You may have concerns about taking a cholesterol-lowering statin drug, such as atorvastatin (Lipitor and generic), rosuvastatin (Crestor), and simvastatin (Zocor and generic), after a recent study linked those drugs to an increased risk of type 2 diabetes. But Consumer Reports Best Buy Drugs experts say the heart-protective benefit of statins usually outweighs the risk of diabetes, so don’t skip a statin if you need one to lower your cholesterol.

Diabetes isn’t a new side effect of statins. The Food and Drug Administration added it to the label of all statins in 2012 based on a review of studies that found a slightly elevated risk. For example, one study that reviewed 13 randomized, controlled clinical trials of statins found that 4.9 percent of people who took one of the drugs for 4 years developed diabetes compared with 4.5 percent of those who didn’t take a statin.

Lower Cholesterol vs. Higher Blood Glucose

The new study, published in the Journal of General Internal Medicine, raises questions about whether the diabetes risk is higher than previously thought. Researchers looked at medical data of nearly 7,000 men and women with an average age of 53. About 31 percent of those who took a statin for an average of 5.5 years developed diabetes compared with 19 percent of those who didn’t.

But since the study was not a randomized, controlled study—the gold standard for determining whether a drug causes a particular side effect—it’s not known for sure that the increase in diabetes was entirely due to statins. The study participants might have had other factors that contributed to the development of diabetes. 

"All we can say," says Ishak Mansi, M.D., an internist at the Veteran's Hospital in North Texas and co-author of the study, "[is] that in the healthy population selected ... the risk of diabetes after prolonged followup was higher than expected."

The risk of diabetes with statins is relatively low and is likely outweighed by the potential benefit of the medications to reduce LDL or “bad” cholesterol levels and prevent a heart attack or stroke, says Paul Thompson, M.D., chief of cardiology at Hartford Hospital in Connecticut. Previous research found that for every case of diabetes statins triggered, they prevented at least three heart attacks or other serious heart problems, Thompson adds.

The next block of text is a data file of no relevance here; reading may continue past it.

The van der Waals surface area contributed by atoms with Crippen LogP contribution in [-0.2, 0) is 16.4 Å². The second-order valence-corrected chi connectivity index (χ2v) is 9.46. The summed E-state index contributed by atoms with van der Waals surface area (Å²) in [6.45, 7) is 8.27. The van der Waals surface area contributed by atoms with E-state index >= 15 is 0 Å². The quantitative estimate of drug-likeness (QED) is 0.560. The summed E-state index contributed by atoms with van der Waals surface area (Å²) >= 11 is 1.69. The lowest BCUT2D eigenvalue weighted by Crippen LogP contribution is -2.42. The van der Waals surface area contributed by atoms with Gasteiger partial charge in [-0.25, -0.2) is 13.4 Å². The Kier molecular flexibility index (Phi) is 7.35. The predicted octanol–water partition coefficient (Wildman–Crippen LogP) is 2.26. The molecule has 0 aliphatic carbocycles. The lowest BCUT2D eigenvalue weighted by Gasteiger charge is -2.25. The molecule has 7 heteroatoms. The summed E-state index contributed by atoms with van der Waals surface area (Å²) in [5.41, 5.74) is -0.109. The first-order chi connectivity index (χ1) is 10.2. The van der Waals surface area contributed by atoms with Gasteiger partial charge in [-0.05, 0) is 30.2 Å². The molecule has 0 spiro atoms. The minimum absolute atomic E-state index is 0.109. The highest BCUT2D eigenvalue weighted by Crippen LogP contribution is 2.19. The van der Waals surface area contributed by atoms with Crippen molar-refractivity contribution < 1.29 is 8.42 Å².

“The bottom line is that the remote risk of developing type 2 diabetes should not deter you or influence your decision to use a statin if one is indicated,” says Marvin M. Lipman, M.D.,Consumer Reports’ chief medical adviser.

To figure out if a statin makes sense for you, our Best Buy Drug report on statins recommends using this calculator. It estimates your overall risk of a heart attack or stroke in the next 10 years based on your total cholesterol level, HDL “good” cholesterol, your age, blood pressure, and whether you smoke, or have diabetes.

Statins cause diabetes. Image of money inside prescription pill bottle

Our medical advisers say that for some people with a low risk of heart attack or stroke—less than 10 percent over the next 10 years—diet and lifestyle changes should be the first step to lowering cholesterol. That includes adopting a healthy diet that is low in saturated fats, trans fats, and cholesterol, and making lifestyle changes such as exercising and losing weight if you need to or quitting smoking if you are a smoker.

Those changes could reduce your LDL and your heart attack and stroke risk low enough that you won’t need to take a statin. Or, if you already take a statin, these changes might allow you to discontinue your medication or lower your dose, which can in turn reduce your risk of side effects.

Our medical advisers also recommend that you use the calculator to look at how much taking a statin would reduce your risk. And talk with your doctor. You might find that reducing your cholesterol levels with a statin will not make much difference in your 10-year risk of heart attack or stroke. If that's the case, then skip it.

Editor's Note: These materials were made possible by a grant from the state Attorney General Consumer and Prescriber Education Grant Program, which is funded by a multistate settlement of consumer fraud claims regarding the marketing of the prescription drug Neurontin (gabapentin).